24 Apr What Sales Really, Really Needs from Marketing
Good afternoon Sounding Board readers! After tweeting about this event for weeks I’m excited to be live blogging from the Mid-Atlantic Marketing Summit today. If you couldn’t make it, be sure to follow @mamsummit or #mamsummit for updates on all the sessions!
My first panel today is “What Sales Really, Really [really really really really] Needs from Marketing,” moderated by Fred Diamond, President of DIAMOND Strategic Marketing.
Here are a few highlights from the panel:
We’re talking more about how to market to millennials, and how to prepare for that. Where do you see that landscape going? Are you starting to see your contacts more as Gen Y and if so how has that changed how you’re selling?
Kevin– Our customers have gotten younger but more than that they’re inundated with information. If I can’t read an email in two scrolls on my iPhone I’m not going to read it, I think that’s how millennial are thinking as well. Less is more.
Dan– Customers are sick of being told that you know what they’re doing and how they’re thinking. Social interaction is creating a huge opportunity for sales. I haven’t seen Gen Y filling the higher decision making roles yet, but they’re definitely influencing boomers adaptation of that technology.
Gary—I think at the technical level we’re very adept at figuring out what they want. Millennials are used to having information at their fingertips whenever they want. Even in my “age group” we’re all savvy. We can all get to information quickly. I think it doesn’t matter how old you are, if you’re not on point with your marketing and messaging for the Internet age you’re just not there.
Where do you think marketing should report? To a CMO or as a part of the sales team? What do you think the marketing budget should be?
Gary — I really don’t care, at the end of the day I just want them embedded in my group getting their day-to-day direction from me. In terms of budget, it really depends on your product and where you are in terms of brand awareness. Pixia is in early development so we have great brand awareness in pockets, but not all over.
Fred — What should a marketing budget be? Back in the 90s it was as much as you can get. Today it’s as little as you can spend with the biggest return. Results have to be measurable.
What kind of video platforms do you think are key to engaging prospects? Video whitepapers?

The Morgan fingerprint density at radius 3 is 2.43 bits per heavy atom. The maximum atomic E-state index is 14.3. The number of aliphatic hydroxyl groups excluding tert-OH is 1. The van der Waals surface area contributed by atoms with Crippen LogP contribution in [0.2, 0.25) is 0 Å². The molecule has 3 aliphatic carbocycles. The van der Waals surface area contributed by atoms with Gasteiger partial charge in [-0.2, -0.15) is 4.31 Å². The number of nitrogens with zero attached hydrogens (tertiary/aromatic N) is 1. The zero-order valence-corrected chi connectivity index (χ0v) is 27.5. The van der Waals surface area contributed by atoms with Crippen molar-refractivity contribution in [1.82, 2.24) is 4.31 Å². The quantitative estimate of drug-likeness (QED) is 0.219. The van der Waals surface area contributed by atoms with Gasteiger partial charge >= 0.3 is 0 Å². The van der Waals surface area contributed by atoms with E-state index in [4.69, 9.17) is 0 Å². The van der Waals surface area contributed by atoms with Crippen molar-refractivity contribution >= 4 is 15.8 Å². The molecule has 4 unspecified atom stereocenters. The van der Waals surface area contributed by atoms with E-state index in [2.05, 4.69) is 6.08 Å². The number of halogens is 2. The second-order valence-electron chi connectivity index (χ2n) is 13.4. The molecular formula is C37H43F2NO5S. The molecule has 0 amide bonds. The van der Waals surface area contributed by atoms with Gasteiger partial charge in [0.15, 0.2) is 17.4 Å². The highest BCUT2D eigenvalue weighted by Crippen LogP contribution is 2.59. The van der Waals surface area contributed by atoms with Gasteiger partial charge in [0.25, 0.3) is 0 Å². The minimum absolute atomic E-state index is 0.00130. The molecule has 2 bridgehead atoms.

Kevin—Video is a great asset. We have a YouTube channel on our website. When people ask for references, when we respond to inquiries we send them a video. If we could have a nice library of videos of customer references that would be a really great and powerful tool.
What is marketing doing today that they should absolutely STOP doing?
Dave—-Think through what a salesperson does in the process. If you’re adding steps that don’t help close the deal then they should be cut.
Gary— Any campaigns without legit input from the sales side about what is going to get people in chairs and paying attention.
Audience Question: What are things you’ve found most effective once the sales process is engaged?
Dave—constantly monitoring competitive websites. We need to know what our competitors are doing and sales guys need to stay current and up to date with what’s going on in the industry. No surprises.
Gary— Instant information has become the most valuable tool. Knowing when someone downloaded a whitepaper so I can follow up with more information and continue the conversation etc.
Kevin—There are so many tools out there that you need analytical tools to balance it all out. It requires 22 touches to make a sale, now we can track what has gained value, what is and isn’t working, and how to advance our process to make it better for everyone.
“The question shouldn’t just be what’s my budget? It should be what’s my budget plus who else can I bring to the party. I encourage you to figure out effective partner participation. Who are your logical partners and how can you work your budgets together effectively”
“The most important things within a sales and marketing team are collaboration, communication, and trust”
“Whether you’re in product marketing, field marketing, branding….it doesn’t matter. You can’t understand what’s going on from a marketing standpoint until you can understand what the customers are thinking and responding to.”
“Some sales people are lazy but not all sales people are lazy. Selling in the environment we’re in now is much harder than it was 5-10 years ago. Our buyers are going to training more than we are to make us feel like a commodity and I think that marketing and sales have to realize that the people we’re selling to are going to know a lot more about us than we know about them.”
“No two sales are alike, you can’t treat any sale the same as the one before.”
This group provided a great discussion about tools and processes from three true leaders in sales who truly understand marketing. Were you here today? What did you think?